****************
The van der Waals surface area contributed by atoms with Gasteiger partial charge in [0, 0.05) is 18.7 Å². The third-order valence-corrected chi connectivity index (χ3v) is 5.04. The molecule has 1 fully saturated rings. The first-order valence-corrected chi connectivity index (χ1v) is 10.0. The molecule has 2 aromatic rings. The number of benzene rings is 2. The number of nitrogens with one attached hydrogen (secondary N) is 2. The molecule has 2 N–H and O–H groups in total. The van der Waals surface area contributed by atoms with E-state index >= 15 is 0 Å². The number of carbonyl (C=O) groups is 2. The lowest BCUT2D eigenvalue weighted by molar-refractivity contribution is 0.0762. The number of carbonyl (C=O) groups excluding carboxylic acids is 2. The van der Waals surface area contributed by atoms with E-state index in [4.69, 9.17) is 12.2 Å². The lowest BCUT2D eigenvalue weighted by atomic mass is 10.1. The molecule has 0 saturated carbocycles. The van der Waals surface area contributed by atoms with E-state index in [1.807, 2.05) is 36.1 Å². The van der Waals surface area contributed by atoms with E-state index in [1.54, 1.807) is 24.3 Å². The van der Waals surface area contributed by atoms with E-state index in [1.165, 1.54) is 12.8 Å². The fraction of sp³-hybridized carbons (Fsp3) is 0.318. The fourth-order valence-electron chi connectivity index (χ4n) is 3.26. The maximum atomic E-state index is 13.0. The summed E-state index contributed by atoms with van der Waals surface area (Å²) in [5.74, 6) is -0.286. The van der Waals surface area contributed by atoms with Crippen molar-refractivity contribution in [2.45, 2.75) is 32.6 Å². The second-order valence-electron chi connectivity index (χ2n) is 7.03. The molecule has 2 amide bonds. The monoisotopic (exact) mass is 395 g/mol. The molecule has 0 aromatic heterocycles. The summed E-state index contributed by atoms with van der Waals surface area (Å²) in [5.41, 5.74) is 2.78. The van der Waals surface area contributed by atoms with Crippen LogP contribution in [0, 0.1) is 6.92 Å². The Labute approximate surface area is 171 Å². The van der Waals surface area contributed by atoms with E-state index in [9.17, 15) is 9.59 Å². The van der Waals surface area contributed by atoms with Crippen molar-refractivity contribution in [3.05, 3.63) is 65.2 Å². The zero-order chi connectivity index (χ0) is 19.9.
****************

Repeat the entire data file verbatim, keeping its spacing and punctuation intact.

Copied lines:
The van der Waals surface area contributed by atoms with Gasteiger partial charge in [0, 0.05) is 18.7 Å². The third-order valence-corrected chi connectivity index (χ3v) is 5.04. The molecule has 1 fully saturated rings. The first-order valence-corrected chi connectivity index (χ1v) is 10.0. The molecule has 2 aromatic rings. The number of benzene rings is 2. The number of nitrogens with one attached hydrogen (secondary N) is 2. The molecule has 2 N–H and O–H groups in total. The van der Waals surface area contributed by atoms with E-state index >= 15 is 0 Å². The number of carbonyl (C=O) groups is 2. The lowest BCUT2D eigenvalue weighted by molar-refractivity contribution is 0.0762. The number of carbonyl (C=O) groups excluding carboxylic acids is 2. The van der Waals surface area contributed by atoms with E-state index in [4.69, 9.17) is 12.2 Å². The lowest BCUT2D eigenvalue weighted by atomic mass is 10.1. The molecule has 0 saturated carbocycles. The van der Waals surface area contributed by atoms with E-state index in [1.807, 2.05) is 36.1 Å². The van der Waals surface area contributed by atoms with E-state index in [1.54, 1.807) is 24.3 Å². The van der Waals surface area contributed by atoms with E-state index in [1.165, 1.54) is 12.8 Å². The fraction of sp³-hybridized carbons (Fsp3) is 0.318. The fourth-order valence-electron chi connectivity index (χ4n) is 3.26. The maximum atomic E-state index is 13.0. The summed E-state index contributed by atoms with van der Waals surface area (Å²) in [5.74, 6) is -0.286. The van der Waals surface area contributed by atoms with Crippen molar-refractivity contribution in [2.45, 2.75) is 32.6 Å². The second-order valence-electron chi connectivity index (χ2n) is 7.03. The molecule has 2 amide bonds. The monoisotopic (exact) mass is 395 g/mol. The molecule has 0 aromatic heterocycles. The summed E-state index contributed by atoms with van der Waals surface area (Å²) in [5.41, 5.74) is 2.78. The van der Waals surface area contributed by atoms with Crippen LogP contribution in [0, 0.1) is 6.92 Å². The Labute approximate surface area is 171 Å². The van der Waals surface area contributed by atoms with E-state index in [9.17, 15) is 9.59 Å². The van der Waals surface area contributed by atoms with Crippen molar-refractivity contribution in [3.05, 3.63) is 65.2 Å². The zero-order chi connectivity index (χ0) is 19.9.